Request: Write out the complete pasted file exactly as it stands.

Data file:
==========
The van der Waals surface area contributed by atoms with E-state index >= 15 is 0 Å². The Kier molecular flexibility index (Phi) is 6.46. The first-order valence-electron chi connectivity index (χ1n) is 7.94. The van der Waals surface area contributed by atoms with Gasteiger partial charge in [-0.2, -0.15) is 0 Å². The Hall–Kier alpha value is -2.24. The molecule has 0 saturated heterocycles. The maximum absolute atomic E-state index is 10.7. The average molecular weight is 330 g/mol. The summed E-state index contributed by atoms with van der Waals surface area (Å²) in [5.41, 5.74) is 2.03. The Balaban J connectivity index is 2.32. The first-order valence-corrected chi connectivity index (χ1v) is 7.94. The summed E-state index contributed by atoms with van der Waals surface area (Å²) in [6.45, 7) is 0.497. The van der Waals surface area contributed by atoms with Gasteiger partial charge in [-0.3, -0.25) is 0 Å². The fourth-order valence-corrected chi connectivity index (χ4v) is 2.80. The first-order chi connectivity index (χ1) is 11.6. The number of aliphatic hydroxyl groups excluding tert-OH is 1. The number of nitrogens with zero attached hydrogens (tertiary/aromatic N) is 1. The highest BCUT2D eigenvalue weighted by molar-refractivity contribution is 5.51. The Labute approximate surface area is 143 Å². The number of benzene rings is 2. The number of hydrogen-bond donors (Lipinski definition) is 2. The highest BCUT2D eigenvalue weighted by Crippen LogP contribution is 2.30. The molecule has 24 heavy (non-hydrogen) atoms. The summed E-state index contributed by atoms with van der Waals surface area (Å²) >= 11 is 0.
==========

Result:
The van der Waals surface area contributed by atoms with E-state index >= 15 is 0 Å². The Kier molecular flexibility index (Phi) is 6.46. The first-order valence-electron chi connectivity index (χ1n) is 7.94. The van der Waals surface area contributed by atoms with Gasteiger partial charge in [-0.2, -0.15) is 0 Å². The Hall–Kier alpha value is -2.24. The molecule has 0 saturated heterocycles. The maximum absolute atomic E-state index is 10.7. The average molecular weight is 330 g/mol. The summed E-state index contributed by atoms with van der Waals surface area (Å²) in [5.41, 5.74) is 2.03. The Balaban J connectivity index is 2.32. The first-order valence-corrected chi connectivity index (χ1v) is 7.94. The summed E-state index contributed by atoms with van der Waals surface area (Å²) in [6.45, 7) is 0.497. The van der Waals surface area contributed by atoms with Gasteiger partial charge in [-0.3, -0.25) is 0 Å². The fourth-order valence-corrected chi connectivity index (χ4v) is 2.80. The first-order chi connectivity index (χ1) is 11.6. The number of aliphatic hydroxyl groups excluding tert-OH is 1. The number of nitrogens with zero attached hydrogens (tertiary/aromatic N) is 1. The highest BCUT2D eigenvalue weighted by molar-refractivity contribution is 5.51. The Labute approximate surface area is 143 Å². The number of benzene rings is 2. The number of hydrogen-bond donors (Lipinski definition) is 2. The highest BCUT2D eigenvalue weighted by Crippen LogP contribution is 2.30. The molecule has 24 heavy (non-hydrogen) atoms. The summed E-state index contributed by atoms with van der Waals surface area (Å²) >= 11 is 0.